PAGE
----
Much has been made of the weakness in the mega-cap stocks this week and rightly so. That is why all eyes are on Amazon.com (AMZN) today and how it trades throughout the session.
Amazon.com reported its quarterly results after yesterday’s close, and they were undeniably good from a profit standpoint. Shares of AMZN are up 5.6%, which makes sense. It is earnings season after all.
That move has helped foster some buy-the-dip action in other mega-cap stocks, which is giving a needed boost to the Nasdaq 100 futures along with Intel’s (INTC) better-than-expected report and outlook. Shares of INTC are up 7.2%.
In turn, these stocks are lending support to the S&P 500 futures, which have taken stock of the positive price action in the likes of Chipotle Mexican Grill (CMG), Exxon Mobil (XOM), Stanley Black & Decker (SWK), L3 Harris (LHX), and Capital One (COF) following their earnings results that has overshadowed the weakness in Chevron (CVX) following its earnings results.
Still, it feels as if there is a holdback provision in the futures trade. That also makes sense given the disarming price action seen throughout the week, the ingrained geopolitical angst in front of the weekend, and the continued interest rate volatility.
Currently, the S&P 500 futures are up 18 points and are trading 0.4% above fair value, the Nasdaq 100 futures are up 128 points and are trading 0.9% above fair value, and the Dow Jones Industrial Average futures are up four points and are trading in-line with fair value.
The holdback in our estimation relates to doubts about whether the positive disposition will be maintained into the close. That is why the manner in which Amazon.com trades is so important to today’s action. If it rolls over intraday, it likely won’t be alone and the prominent mega-cap drag on the broader market seen this week will return.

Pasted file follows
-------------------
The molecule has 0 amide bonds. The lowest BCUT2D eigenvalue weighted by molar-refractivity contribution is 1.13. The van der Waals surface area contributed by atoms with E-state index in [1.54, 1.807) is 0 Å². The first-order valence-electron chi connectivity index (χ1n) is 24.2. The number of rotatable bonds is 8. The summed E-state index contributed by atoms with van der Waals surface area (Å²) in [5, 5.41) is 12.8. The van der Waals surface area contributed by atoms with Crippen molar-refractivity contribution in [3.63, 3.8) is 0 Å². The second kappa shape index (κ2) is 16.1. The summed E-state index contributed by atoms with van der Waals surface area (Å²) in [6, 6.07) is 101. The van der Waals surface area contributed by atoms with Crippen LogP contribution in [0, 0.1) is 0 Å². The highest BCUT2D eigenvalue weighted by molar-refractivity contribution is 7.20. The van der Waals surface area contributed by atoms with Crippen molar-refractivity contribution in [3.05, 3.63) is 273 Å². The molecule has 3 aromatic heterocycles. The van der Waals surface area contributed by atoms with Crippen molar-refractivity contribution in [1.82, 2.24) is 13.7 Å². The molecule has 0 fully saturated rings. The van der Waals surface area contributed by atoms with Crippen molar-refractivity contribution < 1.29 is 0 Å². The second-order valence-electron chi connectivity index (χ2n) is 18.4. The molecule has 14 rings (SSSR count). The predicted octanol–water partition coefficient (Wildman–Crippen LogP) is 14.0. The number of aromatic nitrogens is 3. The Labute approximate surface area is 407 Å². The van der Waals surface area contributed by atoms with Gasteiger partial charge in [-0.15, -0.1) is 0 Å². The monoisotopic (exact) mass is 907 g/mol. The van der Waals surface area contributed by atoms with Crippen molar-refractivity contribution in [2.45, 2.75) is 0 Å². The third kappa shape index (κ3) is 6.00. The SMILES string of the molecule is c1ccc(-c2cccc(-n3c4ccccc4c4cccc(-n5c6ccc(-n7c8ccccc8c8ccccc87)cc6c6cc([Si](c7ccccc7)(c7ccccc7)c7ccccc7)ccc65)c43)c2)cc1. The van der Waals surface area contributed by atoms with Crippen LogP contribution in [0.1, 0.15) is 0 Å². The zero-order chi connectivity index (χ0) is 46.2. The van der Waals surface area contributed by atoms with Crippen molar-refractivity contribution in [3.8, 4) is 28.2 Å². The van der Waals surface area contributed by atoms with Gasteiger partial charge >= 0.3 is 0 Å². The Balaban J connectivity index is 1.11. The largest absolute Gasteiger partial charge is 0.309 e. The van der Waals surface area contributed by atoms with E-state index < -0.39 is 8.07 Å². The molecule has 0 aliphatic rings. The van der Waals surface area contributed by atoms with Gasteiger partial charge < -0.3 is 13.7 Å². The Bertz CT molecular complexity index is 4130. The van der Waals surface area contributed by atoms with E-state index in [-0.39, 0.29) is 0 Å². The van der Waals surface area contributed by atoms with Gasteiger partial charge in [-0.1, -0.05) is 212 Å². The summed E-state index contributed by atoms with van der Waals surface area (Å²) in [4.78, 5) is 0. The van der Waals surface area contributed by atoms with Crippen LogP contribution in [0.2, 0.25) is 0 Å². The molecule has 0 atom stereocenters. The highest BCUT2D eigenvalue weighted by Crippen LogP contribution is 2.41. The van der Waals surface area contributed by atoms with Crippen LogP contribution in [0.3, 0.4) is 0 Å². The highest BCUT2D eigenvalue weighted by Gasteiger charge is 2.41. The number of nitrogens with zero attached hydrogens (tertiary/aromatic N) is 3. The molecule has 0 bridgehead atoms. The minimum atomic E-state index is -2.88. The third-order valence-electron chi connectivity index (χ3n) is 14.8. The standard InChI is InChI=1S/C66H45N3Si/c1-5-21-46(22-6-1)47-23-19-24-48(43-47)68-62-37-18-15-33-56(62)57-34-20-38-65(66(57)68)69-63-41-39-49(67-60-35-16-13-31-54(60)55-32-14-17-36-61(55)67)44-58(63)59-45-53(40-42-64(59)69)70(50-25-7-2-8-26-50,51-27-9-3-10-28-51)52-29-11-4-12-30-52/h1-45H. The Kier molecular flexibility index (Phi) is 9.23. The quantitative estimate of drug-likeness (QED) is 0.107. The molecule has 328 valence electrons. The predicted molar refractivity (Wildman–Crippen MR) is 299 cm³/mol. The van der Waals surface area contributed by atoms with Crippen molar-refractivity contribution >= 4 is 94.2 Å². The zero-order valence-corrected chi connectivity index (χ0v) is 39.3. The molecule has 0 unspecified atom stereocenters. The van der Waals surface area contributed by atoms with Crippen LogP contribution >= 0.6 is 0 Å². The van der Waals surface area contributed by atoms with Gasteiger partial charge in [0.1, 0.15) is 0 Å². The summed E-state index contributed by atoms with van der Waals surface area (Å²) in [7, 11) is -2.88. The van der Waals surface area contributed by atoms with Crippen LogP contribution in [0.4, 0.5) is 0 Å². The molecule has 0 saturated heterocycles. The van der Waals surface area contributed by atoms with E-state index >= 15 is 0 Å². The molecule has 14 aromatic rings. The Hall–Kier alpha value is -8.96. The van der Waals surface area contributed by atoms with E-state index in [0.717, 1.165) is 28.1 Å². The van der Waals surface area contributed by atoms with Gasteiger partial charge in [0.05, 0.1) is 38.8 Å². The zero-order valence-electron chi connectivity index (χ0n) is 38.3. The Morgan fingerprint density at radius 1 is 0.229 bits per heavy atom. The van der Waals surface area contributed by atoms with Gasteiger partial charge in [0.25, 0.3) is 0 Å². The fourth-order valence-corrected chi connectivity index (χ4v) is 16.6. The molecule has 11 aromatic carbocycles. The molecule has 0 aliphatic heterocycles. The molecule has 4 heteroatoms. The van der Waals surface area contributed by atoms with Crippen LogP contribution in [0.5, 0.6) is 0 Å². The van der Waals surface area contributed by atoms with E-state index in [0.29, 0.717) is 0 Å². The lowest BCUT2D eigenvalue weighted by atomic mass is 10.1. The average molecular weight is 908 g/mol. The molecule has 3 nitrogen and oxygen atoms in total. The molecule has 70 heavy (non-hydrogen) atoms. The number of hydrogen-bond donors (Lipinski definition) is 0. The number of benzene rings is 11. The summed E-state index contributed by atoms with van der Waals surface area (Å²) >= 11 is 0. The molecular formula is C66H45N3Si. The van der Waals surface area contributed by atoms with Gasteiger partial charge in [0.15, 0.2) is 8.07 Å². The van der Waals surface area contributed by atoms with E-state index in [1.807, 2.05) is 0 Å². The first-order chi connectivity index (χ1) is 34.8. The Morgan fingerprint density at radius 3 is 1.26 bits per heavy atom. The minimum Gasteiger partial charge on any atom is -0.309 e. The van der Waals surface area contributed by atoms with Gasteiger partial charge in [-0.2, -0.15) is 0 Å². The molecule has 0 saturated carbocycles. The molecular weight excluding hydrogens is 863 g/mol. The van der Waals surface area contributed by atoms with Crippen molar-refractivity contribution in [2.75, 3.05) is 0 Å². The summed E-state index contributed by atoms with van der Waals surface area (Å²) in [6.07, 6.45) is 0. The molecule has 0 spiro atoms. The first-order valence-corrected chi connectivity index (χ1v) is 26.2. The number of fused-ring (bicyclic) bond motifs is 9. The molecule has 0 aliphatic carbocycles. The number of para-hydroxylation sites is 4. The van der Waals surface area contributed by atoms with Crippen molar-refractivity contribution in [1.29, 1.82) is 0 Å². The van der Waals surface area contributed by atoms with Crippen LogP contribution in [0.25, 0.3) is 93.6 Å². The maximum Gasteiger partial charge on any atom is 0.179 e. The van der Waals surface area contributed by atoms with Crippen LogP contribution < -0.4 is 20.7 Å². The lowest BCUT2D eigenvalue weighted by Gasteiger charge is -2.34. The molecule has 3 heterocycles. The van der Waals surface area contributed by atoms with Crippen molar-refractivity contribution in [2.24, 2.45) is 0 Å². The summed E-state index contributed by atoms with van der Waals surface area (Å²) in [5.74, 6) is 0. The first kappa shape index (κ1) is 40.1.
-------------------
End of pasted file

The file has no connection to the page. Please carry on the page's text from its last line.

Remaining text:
The September Personal Income and Spending Report didn’t cause any real drag on the market at first blush, but we would argue that it was a bit of drag when it comes to the inflation trend.
Briefly, personal income increased 0.3% month-over-month (Briefing.com consensus 0.4%) following a 0.4% increase in August. Personal spending jumped 0.7% (Briefing.com consensus 0.5%), perhaps not so surprising in light of what was seen in yesterday’s advance Q3 GDP report.
The PCE Price Index was up 0.4% month-over-month (Briefing.com consensus 0.3%) and up 3.4% year-over-year, unchanged from August. The core-PCE Price Index, which excludes food and energy and is the Fed’s preferred inflation gauge, rose 0.3% month-over-month, as expected, and was up 3.7% year-over-year versus 3.8% in August.
The key takeaway from the report is that the PCE Price Index and the core PCE Price Index had a sticky feel to them, meaning they lacked a stronger trend of disinflation. That is apt to keep the Fed in a more hawkish mindset, which doesn’t mean the Fed will be moved to raise rates soon. What it does mean is that the Fed won’t be thinking about a rate cut anytime soon.
The initial reaction in the Treasury market to this report was relatively neutral. The 10-yr note yield, at 4.86% in front of the news, is at 4.87% now. That calm reaction has been appreciated by the equity futures market, but it hasn’t necessarily driven the equity futures market to any great extent.
Ideally, the stock market will shift into a higher gear as the cash session progresses and find a smoother path after traversing a pothole-laden road this week. A lot is riding on Amazon’s turn at the wheel and the 10-yr note yield’s behavior as a backseat driver.
Originally Posted October 27, 2023 – Eyes on Amazon
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